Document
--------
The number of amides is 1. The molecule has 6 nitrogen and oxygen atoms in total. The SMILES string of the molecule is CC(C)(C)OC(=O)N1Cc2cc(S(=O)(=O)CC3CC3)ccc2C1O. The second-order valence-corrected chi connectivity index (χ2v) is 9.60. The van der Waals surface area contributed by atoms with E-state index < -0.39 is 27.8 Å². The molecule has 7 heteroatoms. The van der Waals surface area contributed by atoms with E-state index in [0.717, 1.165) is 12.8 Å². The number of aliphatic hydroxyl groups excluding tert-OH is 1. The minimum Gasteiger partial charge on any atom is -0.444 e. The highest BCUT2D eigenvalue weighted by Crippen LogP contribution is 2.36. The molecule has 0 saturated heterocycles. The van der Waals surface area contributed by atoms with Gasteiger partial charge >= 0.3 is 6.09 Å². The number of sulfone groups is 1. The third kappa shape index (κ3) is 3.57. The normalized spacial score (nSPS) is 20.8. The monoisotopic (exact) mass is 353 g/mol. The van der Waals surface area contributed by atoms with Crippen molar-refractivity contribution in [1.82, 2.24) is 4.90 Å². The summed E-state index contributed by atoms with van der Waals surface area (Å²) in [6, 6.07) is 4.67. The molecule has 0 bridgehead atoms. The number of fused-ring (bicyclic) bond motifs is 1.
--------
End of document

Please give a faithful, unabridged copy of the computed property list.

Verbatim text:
The number of amides is 1. The molecule has 6 nitrogen and oxygen atoms in total. The SMILES string of the molecule is CC(C)(C)OC(=O)N1Cc2cc(S(=O)(=O)CC3CC3)ccc2C1O. The second-order valence-corrected chi connectivity index (χ2v) is 9.60. The van der Waals surface area contributed by atoms with E-state index < -0.39 is 27.8 Å². The molecule has 7 heteroatoms. The van der Waals surface area contributed by atoms with E-state index in [0.717, 1.165) is 12.8 Å². The number of aliphatic hydroxyl groups excluding tert-OH is 1. The minimum Gasteiger partial charge on any atom is -0.444 e. The highest BCUT2D eigenvalue weighted by Crippen LogP contribution is 2.36. The molecule has 0 saturated heterocycles. The van der Waals surface area contributed by atoms with Gasteiger partial charge >= 0.3 is 6.09 Å². The number of sulfone groups is 1. The third kappa shape index (κ3) is 3.57. The normalized spacial score (nSPS) is 20.8. The monoisotopic (exact) mass is 353 g/mol. The van der Waals surface area contributed by atoms with Crippen molar-refractivity contribution in [1.82, 2.24) is 4.90 Å². The summed E-state index contributed by atoms with van der Waals surface area (Å²) in [6, 6.07) is 4.67. The molecule has 0 bridgehead atoms. The number of fused-ring (bicyclic) bond motifs is 1.